Thursday, April 5, 2012
The Baroness #7: Flicker of Doom
The Baroness #7: Flicker of Doom, by Paul Kenyon
December, 1974 Pocket Books
This penultimate volume of the Baroness series finds our heroine battling a threat very similar to the one in her previous adventure. Only whereas the doomsday device in #6: Sonic Slave was based on sound, the evil-genius-created device in Flicker of Doom is based on sight. This adventure even takes place in Morocco, again quite similar to the Middle Eastern locale of Sonic Slave.
But then, this series has been based on repetition from the start. Each novel has followed basically the same template, as if Donald Moffitt (aka "Paul Kenyon") was following some chart. Despite all of this, the series is still fun, always delivering pulpy plots with a good heaping of violence. And let's not forget the pages and pages of graphic sex scenes, though how could we? Actually the Baroness is a bit more frisky this time out, bedding three men during the course of the novel. She even finds time to smoke a little dope, something I don't think she's done since way back in #1: The Ecstasy Connection.
Flicker of Doom continues on the series-improvement begun in Sonic Slave; I'm almost sad that the next volume is the last. It seems to me that Moffitt was becoming more adjusted to writing action series fiction; with each volume he has better worked the Baroness's large team into the plots. Here he does his best job yet, with each of her teammates actually doing something useful instead of just standing around until the gun-blazing finale.
Also Moffitt here slightly tones down the too-perfect qualities of the Baroness, making her a bit more human and likable. He even appears to have been inspired by Hector Garrido's cover paintings for the previous books; at the finale of Flicker of Doom, the Baroness actually wears a skin-tight black costume which appears to be identical to the one Garrido has drawn for her since the first volume.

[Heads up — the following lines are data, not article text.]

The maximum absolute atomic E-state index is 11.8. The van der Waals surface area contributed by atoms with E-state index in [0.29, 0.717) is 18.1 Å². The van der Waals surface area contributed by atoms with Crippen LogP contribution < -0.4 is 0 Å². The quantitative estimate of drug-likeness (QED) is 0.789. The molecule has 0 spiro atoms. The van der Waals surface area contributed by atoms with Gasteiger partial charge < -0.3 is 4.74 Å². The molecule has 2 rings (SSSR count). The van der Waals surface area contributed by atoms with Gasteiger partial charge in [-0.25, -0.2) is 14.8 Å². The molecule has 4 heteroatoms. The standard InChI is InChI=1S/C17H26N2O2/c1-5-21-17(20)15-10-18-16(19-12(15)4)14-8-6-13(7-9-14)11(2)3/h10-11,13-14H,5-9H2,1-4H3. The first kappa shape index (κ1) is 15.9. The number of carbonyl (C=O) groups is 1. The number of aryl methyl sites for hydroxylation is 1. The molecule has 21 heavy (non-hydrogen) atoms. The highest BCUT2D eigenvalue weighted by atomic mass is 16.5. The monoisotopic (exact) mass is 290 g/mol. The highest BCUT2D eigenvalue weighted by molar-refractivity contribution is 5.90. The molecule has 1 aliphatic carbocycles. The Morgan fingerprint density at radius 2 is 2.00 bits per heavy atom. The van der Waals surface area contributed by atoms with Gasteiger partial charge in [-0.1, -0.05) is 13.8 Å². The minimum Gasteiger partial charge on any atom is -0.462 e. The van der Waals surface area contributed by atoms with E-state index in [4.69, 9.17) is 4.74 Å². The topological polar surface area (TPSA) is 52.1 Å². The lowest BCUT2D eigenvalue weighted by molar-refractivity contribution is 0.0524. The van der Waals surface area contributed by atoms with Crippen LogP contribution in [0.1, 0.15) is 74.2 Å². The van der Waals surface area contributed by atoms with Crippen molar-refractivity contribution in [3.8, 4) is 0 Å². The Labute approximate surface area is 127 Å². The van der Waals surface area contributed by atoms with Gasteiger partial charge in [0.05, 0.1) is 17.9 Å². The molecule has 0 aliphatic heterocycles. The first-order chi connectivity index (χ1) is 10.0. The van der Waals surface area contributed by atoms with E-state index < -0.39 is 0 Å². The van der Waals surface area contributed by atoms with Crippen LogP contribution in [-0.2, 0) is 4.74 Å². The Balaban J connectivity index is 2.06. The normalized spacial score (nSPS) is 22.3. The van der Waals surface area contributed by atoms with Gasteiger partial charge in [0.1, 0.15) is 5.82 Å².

The main villain in this novel isn't as colorful as previous ones, but still entertaining: Don Alejandro, descendant of Inquisitors, who wishes to reclaim his family's control of Morocco. In order to do this he has, with the help of his simian assistant Dr. Funke, created a device which induces epilletic fits. The fits are induced by lights which flicker so subtly that the eye can't see them, but once directed upon the subject a messy and painful death quickly ensues. Already the duo has killed off high-ranking officials and Iranian soldiers (this was back when Iran was still "friends" with the US).
Dr. Funke is actually the more entertaining villain, a German brute who looks just like an ape. However I kept laughing, because every time I read "Dr. Funke" I flashed back to the character Dr. Tobias Funke on Arrested Development, a show I miss to this day. Funke, we're told, is a sexual deviant, and enjoys using his own seizure-studies to take advantage of women. Of course he sets his perverted sights on the Baroness as soon as she arrives on the scene in Morocco, where Funke and Alejandro have set up headquarters in Alejandro's palatial estate.